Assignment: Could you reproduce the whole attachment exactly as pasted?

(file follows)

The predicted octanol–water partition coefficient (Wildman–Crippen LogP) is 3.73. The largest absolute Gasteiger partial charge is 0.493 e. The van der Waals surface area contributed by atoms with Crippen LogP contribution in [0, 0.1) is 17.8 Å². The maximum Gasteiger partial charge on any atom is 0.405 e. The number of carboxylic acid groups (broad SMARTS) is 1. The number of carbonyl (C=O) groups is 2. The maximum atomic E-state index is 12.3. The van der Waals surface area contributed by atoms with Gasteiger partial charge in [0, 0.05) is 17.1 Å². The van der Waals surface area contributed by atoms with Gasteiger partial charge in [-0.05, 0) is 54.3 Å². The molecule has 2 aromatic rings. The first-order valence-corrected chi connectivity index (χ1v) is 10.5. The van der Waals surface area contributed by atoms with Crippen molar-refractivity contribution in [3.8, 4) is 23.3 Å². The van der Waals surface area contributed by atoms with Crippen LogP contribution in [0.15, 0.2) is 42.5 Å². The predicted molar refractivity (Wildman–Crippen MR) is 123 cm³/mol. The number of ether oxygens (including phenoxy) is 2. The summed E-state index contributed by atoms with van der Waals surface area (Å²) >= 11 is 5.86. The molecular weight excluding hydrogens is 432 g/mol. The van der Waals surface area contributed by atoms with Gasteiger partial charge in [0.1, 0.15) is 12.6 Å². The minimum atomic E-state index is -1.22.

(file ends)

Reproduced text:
The predicted octanol–water partition coefficient (Wildman–Crippen LogP) is 3.73. The largest absolute Gasteiger partial charge is 0.493 e. The van der Waals surface area contributed by atoms with Crippen LogP contribution in [0, 0.1) is 17.8 Å². The maximum Gasteiger partial charge on any atom is 0.405 e. The number of carboxylic acid groups (broad SMARTS) is 1. The number of carbonyl (C=O) groups is 2. The maximum atomic E-state index is 12.3. The van der Waals surface area contributed by atoms with Gasteiger partial charge in [0, 0.05) is 17.1 Å². The van der Waals surface area contributed by atoms with Gasteiger partial charge in [-0.05, 0) is 54.3 Å². The molecule has 2 aromatic rings. The first-order valence-corrected chi connectivity index (χ1v) is 10.5. The van der Waals surface area contributed by atoms with Crippen molar-refractivity contribution in [3.8, 4) is 23.3 Å². The van der Waals surface area contributed by atoms with Crippen LogP contribution in [0.15, 0.2) is 42.5 Å². The predicted molar refractivity (Wildman–Crippen MR) is 123 cm³/mol. The number of ether oxygens (including phenoxy) is 2. The summed E-state index contributed by atoms with van der Waals surface area (Å²) >= 11 is 5.86. The molecular weight excluding hydrogens is 432 g/mol. The van der Waals surface area contributed by atoms with Gasteiger partial charge in [0.1, 0.15) is 12.6 Å². The minimum atomic E-state index is -1.22.